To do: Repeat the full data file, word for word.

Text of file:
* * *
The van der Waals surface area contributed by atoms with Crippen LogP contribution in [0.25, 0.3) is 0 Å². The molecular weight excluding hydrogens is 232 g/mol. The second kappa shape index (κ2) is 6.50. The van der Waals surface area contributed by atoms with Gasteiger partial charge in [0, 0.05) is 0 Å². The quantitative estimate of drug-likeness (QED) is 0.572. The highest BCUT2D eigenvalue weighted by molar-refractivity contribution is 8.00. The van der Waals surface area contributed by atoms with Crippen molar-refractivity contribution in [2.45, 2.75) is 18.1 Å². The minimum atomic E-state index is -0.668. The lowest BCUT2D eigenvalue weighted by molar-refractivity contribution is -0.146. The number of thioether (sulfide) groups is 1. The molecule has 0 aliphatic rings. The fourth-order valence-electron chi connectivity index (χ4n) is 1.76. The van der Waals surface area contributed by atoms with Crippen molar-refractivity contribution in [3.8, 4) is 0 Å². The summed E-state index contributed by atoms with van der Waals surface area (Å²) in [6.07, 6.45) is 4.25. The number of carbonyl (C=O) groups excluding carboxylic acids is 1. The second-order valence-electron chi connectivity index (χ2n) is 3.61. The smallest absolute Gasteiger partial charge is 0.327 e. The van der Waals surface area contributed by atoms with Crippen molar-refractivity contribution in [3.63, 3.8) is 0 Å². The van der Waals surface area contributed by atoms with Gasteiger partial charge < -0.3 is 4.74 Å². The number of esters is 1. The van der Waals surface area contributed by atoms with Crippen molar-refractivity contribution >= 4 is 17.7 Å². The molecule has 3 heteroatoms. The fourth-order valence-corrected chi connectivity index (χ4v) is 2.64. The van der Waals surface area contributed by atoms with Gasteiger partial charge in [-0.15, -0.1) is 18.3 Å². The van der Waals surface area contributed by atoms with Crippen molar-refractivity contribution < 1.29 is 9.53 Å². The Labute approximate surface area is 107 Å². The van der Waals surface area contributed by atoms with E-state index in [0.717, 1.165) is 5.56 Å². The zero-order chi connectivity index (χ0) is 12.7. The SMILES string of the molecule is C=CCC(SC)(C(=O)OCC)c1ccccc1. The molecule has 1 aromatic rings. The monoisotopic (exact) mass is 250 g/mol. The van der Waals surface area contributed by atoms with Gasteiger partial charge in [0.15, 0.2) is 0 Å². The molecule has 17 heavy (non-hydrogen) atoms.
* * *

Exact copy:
The van der Waals surface area contributed by atoms with Crippen LogP contribution in [0.25, 0.3) is 0 Å². The molecular weight excluding hydrogens is 232 g/mol. The second kappa shape index (κ2) is 6.50. The van der Waals surface area contributed by atoms with Gasteiger partial charge in [0, 0.05) is 0 Å². The quantitative estimate of drug-likeness (QED) is 0.572. The highest BCUT2D eigenvalue weighted by molar-refractivity contribution is 8.00. The van der Waals surface area contributed by atoms with Crippen molar-refractivity contribution in [2.45, 2.75) is 18.1 Å². The minimum atomic E-state index is -0.668. The lowest BCUT2D eigenvalue weighted by molar-refractivity contribution is -0.146. The number of thioether (sulfide) groups is 1. The molecule has 0 aliphatic rings. The fourth-order valence-electron chi connectivity index (χ4n) is 1.76. The van der Waals surface area contributed by atoms with Crippen molar-refractivity contribution in [3.8, 4) is 0 Å². The summed E-state index contributed by atoms with van der Waals surface area (Å²) in [6.07, 6.45) is 4.25. The number of carbonyl (C=O) groups excluding carboxylic acids is 1. The second-order valence-electron chi connectivity index (χ2n) is 3.61. The smallest absolute Gasteiger partial charge is 0.327 e. The van der Waals surface area contributed by atoms with Crippen molar-refractivity contribution in [3.63, 3.8) is 0 Å². The van der Waals surface area contributed by atoms with Gasteiger partial charge < -0.3 is 4.74 Å². The number of esters is 1. The van der Waals surface area contributed by atoms with Crippen molar-refractivity contribution >= 4 is 17.7 Å². The molecule has 3 heteroatoms. The fourth-order valence-corrected chi connectivity index (χ4v) is 2.64. The van der Waals surface area contributed by atoms with Gasteiger partial charge in [-0.15, -0.1) is 18.3 Å². The van der Waals surface area contributed by atoms with Crippen molar-refractivity contribution < 1.29 is 9.53 Å². The Labute approximate surface area is 107 Å². The van der Waals surface area contributed by atoms with E-state index in [0.717, 1.165) is 5.56 Å². The zero-order chi connectivity index (χ0) is 12.7. The SMILES string of the molecule is C=CCC(SC)(C(=O)OCC)c1ccccc1. The molecule has 1 aromatic rings. The monoisotopic (exact) mass is 250 g/mol. The van der Waals surface area contributed by atoms with Gasteiger partial charge in [0.15, 0.2) is 0 Å². The molecule has 17 heavy (non-hydrogen) atoms.